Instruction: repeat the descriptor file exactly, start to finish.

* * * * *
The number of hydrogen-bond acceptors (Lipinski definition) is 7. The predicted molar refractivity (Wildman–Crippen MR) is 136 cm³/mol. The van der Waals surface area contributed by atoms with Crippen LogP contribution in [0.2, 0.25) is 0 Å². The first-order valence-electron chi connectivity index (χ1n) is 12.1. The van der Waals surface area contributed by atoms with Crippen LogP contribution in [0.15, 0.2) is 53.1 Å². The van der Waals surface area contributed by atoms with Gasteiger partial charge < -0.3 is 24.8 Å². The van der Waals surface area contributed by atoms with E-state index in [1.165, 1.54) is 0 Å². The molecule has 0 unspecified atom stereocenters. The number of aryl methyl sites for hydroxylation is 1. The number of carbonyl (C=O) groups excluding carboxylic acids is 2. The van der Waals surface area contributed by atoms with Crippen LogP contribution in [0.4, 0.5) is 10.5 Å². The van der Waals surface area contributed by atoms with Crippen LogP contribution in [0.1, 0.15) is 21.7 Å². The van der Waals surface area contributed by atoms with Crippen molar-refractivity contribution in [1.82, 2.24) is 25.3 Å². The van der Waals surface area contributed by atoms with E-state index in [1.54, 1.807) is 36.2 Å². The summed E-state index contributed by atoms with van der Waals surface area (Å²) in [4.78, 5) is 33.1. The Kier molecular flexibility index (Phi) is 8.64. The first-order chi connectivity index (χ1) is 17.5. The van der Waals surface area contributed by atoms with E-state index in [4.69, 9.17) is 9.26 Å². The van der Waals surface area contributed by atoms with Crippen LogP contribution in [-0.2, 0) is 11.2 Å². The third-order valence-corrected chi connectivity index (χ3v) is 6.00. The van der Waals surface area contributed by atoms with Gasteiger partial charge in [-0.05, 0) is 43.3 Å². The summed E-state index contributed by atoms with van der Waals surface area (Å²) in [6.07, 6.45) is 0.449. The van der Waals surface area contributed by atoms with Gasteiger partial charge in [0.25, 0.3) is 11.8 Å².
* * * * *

The number of hydrogen-bond acceptors (Lipinski definition) is 7. The predicted molar refractivity (Wildman–Crippen MR) is 136 cm³/mol. The van der Waals surface area contributed by atoms with Crippen LogP contribution in [0.2, 0.25) is 0 Å². The first-order valence-electron chi connectivity index (χ1n) is 12.1. The van der Waals surface area contributed by atoms with Crippen LogP contribution in [0.15, 0.2) is 53.1 Å². The van der Waals surface area contributed by atoms with Gasteiger partial charge < -0.3 is 24.8 Å². The van der Waals surface area contributed by atoms with E-state index in [1.165, 1.54) is 0 Å². The molecule has 0 unspecified atom stereocenters. The number of aryl methyl sites for hydroxylation is 1. The number of carbonyl (C=O) groups excluding carboxylic acids is 2. The van der Waals surface area contributed by atoms with Crippen LogP contribution in [0.4, 0.5) is 10.5 Å². The van der Waals surface area contributed by atoms with Crippen LogP contribution in [0.1, 0.15) is 21.7 Å². The van der Waals surface area contributed by atoms with Crippen molar-refractivity contribution in [1.82, 2.24) is 25.3 Å². The van der Waals surface area contributed by atoms with E-state index in [1.54, 1.807) is 36.2 Å². The summed E-state index contributed by atoms with van der Waals surface area (Å²) in [4.78, 5) is 33.1. The Kier molecular flexibility index (Phi) is 8.64. The first-order chi connectivity index (χ1) is 17.5. The van der Waals surface area contributed by atoms with E-state index in [4.69, 9.17) is 9.26 Å². The van der Waals surface area contributed by atoms with Crippen LogP contribution in [-0.2, 0) is 11.2 Å². The third-order valence-corrected chi connectivity index (χ3v) is 6.00. The van der Waals surface area contributed by atoms with Gasteiger partial charge in [-0.05, 0) is 43.3 Å². The summed E-state index contributed by atoms with van der Waals surface area (Å²) in [6.07, 6.45) is 0.449. The van der Waals surface area contributed by atoms with Gasteiger partial charge in [0.25, 0.3) is 11.8 Å².